You web image is huge for a web page, Resolution is meanless on the web it is not use. You image print resolution is set to 144 DPI not 72 and the 2384px x1414px image would print 16.556" x 9.125" the image would not fit one most displays. 4K an 5K displays could display all the image pixels
The idea that ppi has any relevance on screen has to be the most persistent myth in the history of computing.
Pixels per inch is a print parameter. On screen it doesn't matter, it can be anything at all, and they will all display at the same size.
Your only concern is 1536 x 768 pixels.
okay so when I start a document to work on, wouldn't I just set it to 1536 X 768 pixels, with it set to 72 resolution? thats what I did and it came out blurry, I've mostly worked in print and have some weak points when it comes to web work, Linkedin recommend "1536 X 768" for the banner, to get a clear outcome, how would I set up the document?
If the image is for the web all that is important is the number of pixels the image is compose of. You can set the resolution to 1 or 1,000,00 or 72 or any other number. The numbers does not matter resolution is not use on display devices they display the images pixels with their size pixels. On high resolution the image will display smaller size then it displays on low resolution display. It make no difference if the display is 15" or 60" all the matters is the size pixels the display is manufactured with
I'm going to go out on a limb here, lol. Pardon the intrusion. I was taught, in the earlier part of this decade, that the internet is viewed at 72 dpi/ppi (That could have changed with tech advancing, upload/down load rates, servers/hardware, i'm guessing). To add to what JJMack said, there are a couple of things to consider. The first thing to consider is the "image size", may it be pixels or inches. Next you have to consider the "resolution", which is how many pixels per square inch within the image size. You want to think of image size and resolution as two different things, which I am sure you know. It's really the use of dpi and ppi that people tend to mix up which has nothing to do with the image size. The image size could be 1080 x 720 pixels in size, but the resolution would define that space. Which that itself is also confusing. I think I said it right, I hope lol.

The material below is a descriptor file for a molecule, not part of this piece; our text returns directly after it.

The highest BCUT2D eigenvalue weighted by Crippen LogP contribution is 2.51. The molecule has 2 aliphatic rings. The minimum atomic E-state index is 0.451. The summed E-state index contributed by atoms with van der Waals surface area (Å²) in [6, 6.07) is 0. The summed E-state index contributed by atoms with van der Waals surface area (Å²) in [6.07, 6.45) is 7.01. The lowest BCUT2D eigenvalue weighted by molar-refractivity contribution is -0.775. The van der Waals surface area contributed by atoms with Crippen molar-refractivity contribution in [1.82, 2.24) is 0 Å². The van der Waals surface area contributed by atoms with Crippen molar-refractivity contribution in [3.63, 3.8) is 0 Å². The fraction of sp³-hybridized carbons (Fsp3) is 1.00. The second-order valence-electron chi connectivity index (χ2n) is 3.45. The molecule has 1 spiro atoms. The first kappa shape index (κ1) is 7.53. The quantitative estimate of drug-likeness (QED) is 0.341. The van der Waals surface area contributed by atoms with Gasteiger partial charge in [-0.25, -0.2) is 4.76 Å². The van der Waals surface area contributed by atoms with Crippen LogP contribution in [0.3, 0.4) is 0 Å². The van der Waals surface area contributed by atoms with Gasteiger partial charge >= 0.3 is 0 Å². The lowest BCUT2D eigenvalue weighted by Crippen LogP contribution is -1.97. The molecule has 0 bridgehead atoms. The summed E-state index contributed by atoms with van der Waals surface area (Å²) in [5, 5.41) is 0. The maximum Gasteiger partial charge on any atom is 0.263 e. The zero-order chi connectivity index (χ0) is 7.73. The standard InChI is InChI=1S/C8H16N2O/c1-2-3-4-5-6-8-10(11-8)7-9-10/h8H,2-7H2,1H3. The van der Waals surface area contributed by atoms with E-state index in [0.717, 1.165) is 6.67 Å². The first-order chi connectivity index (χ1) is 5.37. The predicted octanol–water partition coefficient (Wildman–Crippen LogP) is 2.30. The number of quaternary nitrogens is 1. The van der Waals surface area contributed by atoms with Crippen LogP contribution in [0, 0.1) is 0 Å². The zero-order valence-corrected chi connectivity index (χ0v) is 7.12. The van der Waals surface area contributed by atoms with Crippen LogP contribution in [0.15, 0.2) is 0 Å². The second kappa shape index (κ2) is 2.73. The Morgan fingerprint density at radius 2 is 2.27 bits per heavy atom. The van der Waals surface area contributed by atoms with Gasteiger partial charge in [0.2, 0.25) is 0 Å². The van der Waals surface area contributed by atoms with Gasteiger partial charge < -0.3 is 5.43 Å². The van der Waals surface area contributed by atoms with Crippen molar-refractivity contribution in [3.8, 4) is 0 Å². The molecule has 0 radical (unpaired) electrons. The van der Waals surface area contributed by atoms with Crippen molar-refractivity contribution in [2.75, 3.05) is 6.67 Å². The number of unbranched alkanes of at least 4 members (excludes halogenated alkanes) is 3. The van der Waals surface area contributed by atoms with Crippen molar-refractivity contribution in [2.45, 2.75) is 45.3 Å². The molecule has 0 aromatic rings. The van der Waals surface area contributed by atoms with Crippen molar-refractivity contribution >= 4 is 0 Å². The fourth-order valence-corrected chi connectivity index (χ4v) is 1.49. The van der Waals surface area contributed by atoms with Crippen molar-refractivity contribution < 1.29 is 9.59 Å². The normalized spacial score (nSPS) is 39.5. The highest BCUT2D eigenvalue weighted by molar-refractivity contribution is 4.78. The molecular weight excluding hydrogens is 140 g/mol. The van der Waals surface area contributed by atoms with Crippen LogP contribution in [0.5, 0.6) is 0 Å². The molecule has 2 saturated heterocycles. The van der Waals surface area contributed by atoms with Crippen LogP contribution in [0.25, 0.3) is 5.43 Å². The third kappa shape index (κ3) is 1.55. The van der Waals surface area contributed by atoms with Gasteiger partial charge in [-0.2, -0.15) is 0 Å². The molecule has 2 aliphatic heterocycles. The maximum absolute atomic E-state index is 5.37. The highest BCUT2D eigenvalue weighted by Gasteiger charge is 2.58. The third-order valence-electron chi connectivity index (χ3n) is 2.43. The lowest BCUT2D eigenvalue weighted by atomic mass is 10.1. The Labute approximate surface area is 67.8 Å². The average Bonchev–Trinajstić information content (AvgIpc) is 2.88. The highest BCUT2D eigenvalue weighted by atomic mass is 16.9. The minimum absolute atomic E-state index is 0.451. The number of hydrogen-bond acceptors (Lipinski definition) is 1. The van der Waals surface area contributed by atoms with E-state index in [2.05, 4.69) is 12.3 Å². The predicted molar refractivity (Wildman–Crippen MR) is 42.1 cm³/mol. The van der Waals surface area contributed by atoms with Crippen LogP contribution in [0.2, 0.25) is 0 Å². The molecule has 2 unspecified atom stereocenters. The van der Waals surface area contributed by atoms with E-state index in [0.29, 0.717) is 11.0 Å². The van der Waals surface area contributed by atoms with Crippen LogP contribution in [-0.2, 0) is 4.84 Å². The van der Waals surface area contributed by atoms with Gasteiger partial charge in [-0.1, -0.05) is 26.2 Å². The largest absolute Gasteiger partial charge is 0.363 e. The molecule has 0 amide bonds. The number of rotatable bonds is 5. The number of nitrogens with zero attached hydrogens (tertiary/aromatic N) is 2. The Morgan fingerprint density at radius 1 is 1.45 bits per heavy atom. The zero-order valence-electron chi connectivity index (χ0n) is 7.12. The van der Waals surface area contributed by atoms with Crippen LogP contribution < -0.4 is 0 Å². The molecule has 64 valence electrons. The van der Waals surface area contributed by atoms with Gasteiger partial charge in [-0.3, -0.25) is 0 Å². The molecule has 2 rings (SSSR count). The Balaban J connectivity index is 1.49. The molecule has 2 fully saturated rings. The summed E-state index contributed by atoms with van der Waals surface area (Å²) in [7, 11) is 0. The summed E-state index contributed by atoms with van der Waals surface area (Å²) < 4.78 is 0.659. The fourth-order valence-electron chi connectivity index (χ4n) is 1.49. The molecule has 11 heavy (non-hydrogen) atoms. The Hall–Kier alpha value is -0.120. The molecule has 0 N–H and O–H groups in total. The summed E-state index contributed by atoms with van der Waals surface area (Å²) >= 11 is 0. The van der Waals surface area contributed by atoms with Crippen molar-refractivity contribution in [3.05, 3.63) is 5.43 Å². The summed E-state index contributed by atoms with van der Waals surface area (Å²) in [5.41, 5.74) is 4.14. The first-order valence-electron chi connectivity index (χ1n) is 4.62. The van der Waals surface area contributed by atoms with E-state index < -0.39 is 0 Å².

With the pic above, there are a lot of factors that determine the quality when you up load it to the net. Really, the quality is determined when you save the file. When you save an image the format of that file, compression, and quality(depending on the file format jpg, png, etc..) is going to help determine how good an image looks. Then you have to think of file size. If there is a file size requirement and you have over the specified amount, you lose a little quality when you cut down the size of the file or if you go from 16 bits to an 8 bit file( I think). I think it compensates with anti aliasing and other things. Now that I think about it, and wrote about aliasing in the prior sentence, you also have to know if you are using vector or rastor art. You can or use to be able to work with vector images in Photoshop that were made in Illustrator, but I never really looked at the output as a saved jpg file. I don't know if Photshop rastorizes the whole image in the end? Photoshop was /is for rastor images.
I'm sorry, but this is all irrelevant and confusing the real issue (the first paragraph at least).
Anything you view on-screen, whether it's the internet or local files, align to the screen pixel grid. That's the resolution.
If the file is 720 by 450 pixels, that's how many screen pixels will light up to display that image. It really ends there, there is no ppi to consider here. It's given by the screen pixel density. One image pixel is represented by one screen pixel.
An application can scale the image pixels for different purposes. For instance, if the image has many more pixels than the screen contains, you need to scale down. This is Photoshop's zoom ratio, or corresponding in other applications. But this is pixel scaling, we all need to be clear about that. Ppi still doesn't enter into it.
Now, on paper it's a different story. There is no existing pixel grid on paper, so one has to be invented. This is what the ppi figure defines - pixels per inch. In other words, ppi is strictly a print parameter. It has no relevance on screen.